"It (the Declaration of Independence) stands, and must forever stand alone, a beacon on the summit of the mountain, to which all the inhabitants of the earth may turn their eyes for a genial and saving light till time shall be lost in eternity, and this globe itself dissolve, nor leave a wreck behind. It stands forever, a light of admonition to the rulers of men, a light of salvation and redemption to the oppressed ... (as the delineation of) the boundries of their respective rights and duties, founded in the laws of nature, and of nature's God."
-- John Quincy Adams
"[D]emocracy will soon degenerate into an anarchy, such an anarchy that every man will do what is right in his own eyes and no man's life or property or reputation or liberty will be secure, and every one of these will soon mould itself into a system of subordination of all the moral virtues and intellectual abilities, all the powers of wealth, beauty, wit and science, to the wanton pleasures, the capricious will, and the execrable cruelty of one or a very few."
-- John Adams, An Essay on Man's Lust for Power, 1763
"A constitution founded on these principles introduces knowledge among the people, and inspires them with a conscious dignity becoming freemen; a general emulation takes place, which causes good humor, sociability, good manners, and good morals to be general. That elevation of sentiment inspired by such a government, makes the common people brave and enterprising. That ambition which is inspired by it makes them sober, industrious, and frugal."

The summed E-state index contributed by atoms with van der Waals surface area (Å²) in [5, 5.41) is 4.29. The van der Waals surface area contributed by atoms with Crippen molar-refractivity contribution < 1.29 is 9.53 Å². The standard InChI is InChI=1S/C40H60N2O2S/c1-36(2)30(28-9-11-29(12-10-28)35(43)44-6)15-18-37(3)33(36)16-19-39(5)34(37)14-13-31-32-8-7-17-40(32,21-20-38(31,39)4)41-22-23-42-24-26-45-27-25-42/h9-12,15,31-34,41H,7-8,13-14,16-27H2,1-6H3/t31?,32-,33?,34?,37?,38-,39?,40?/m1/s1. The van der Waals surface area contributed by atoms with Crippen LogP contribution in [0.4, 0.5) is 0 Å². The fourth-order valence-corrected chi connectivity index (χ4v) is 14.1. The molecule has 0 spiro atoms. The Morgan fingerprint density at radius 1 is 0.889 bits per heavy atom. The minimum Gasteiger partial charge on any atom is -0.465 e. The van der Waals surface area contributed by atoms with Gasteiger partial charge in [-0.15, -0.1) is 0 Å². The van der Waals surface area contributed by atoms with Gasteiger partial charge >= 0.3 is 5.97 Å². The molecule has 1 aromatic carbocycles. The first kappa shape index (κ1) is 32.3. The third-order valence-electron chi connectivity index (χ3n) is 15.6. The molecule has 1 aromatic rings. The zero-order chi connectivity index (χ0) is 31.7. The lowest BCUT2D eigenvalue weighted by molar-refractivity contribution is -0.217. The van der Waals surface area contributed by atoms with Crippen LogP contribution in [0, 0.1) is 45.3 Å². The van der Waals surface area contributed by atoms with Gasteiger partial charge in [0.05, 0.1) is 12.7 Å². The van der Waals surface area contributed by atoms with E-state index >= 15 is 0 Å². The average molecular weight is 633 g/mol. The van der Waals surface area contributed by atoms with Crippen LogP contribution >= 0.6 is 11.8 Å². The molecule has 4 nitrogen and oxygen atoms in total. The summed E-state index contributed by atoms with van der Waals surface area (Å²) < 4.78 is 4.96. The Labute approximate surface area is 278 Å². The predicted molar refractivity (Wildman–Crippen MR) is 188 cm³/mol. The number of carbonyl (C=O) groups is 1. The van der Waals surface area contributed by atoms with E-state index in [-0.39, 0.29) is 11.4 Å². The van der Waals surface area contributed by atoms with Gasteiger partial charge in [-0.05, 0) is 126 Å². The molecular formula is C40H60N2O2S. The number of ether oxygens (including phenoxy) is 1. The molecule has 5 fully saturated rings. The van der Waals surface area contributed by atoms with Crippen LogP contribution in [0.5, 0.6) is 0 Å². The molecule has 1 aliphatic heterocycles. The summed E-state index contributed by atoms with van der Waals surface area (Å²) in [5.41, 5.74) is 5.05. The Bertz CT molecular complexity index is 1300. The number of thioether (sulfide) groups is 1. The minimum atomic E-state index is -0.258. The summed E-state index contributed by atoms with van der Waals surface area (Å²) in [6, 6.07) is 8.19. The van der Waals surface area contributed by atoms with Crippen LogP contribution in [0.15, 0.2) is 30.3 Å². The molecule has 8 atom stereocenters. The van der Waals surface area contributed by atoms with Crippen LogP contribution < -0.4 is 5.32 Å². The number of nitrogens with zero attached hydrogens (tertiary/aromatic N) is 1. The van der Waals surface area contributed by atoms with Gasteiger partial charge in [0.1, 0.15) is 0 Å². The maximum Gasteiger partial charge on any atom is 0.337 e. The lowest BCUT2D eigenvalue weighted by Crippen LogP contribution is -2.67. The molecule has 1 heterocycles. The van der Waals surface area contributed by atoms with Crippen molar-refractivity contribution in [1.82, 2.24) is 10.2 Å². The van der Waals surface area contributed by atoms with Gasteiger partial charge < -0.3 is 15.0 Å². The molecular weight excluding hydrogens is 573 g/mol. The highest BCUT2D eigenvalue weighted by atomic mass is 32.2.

-- John Adams, Thoughts on Government, 1776
"Public Virtue cannot exist in a Nation without private, and public Virtue is the only Foundation of Republics."
--John Adams, to Mercy Warren
“Always vote for principle, though you may vote alone, and you may cherish the sweetest reflection that your vote is never lost.”
-- John Quincy Adams
"Let each citizen remember at the moment he is offering his vote that he is not making a present or a compliment to please an individual--or at least that he ought not so to do; but that he is executing one of the most solemn trusts in human society for which he is accountable to God and his country. "
-- Samuel Adams
"Fellow-citizens, the ark of your covenant is the Declaration of Independence. Your Mount Ebal, is the confederacy of separate state sovereignties, and your Mount Gerizim is the Constitution of the United States. In that scene of tremendous and awful solemnity, narrated in the Holy Scriptures, there is not a curse pronounced against the people, upon Mount Ebal, not a blessing promised them upon Mount Gerizim, which your posterity may not suffer or enjoy, from your and their adherence to, or departure from, the principles of the Declaration of Independence, practically interwoven in the Constitution of the United States. Lay up these principles, then, in your hearts, and in your souls - bind them for signs upon your hands, that they may be as frontlets between your eyes - teach them to your children, speaking of them when sitting in your houses, when walking by the way, when lying down and when rising up - write them upon the doorplates of your houses, and upon your gates - cling to them as to the issues of life - adhere to them as to the cords of your eternal salvation. So may your children's children at the next return of this day of jubilee, after a full century of experience under your national Constitution, celebrate it again in the full enjoyment of all the blessings recognized by you in the commemoration of this day, and of all the blessings promised to the children of Israel upon Mount Gerizim, as the reward of obedience to the law of God."
-- John Quincy Adams, the Jubilee of the U.S. Constitution: a Discourse
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Published by Tom & Siena Hoefling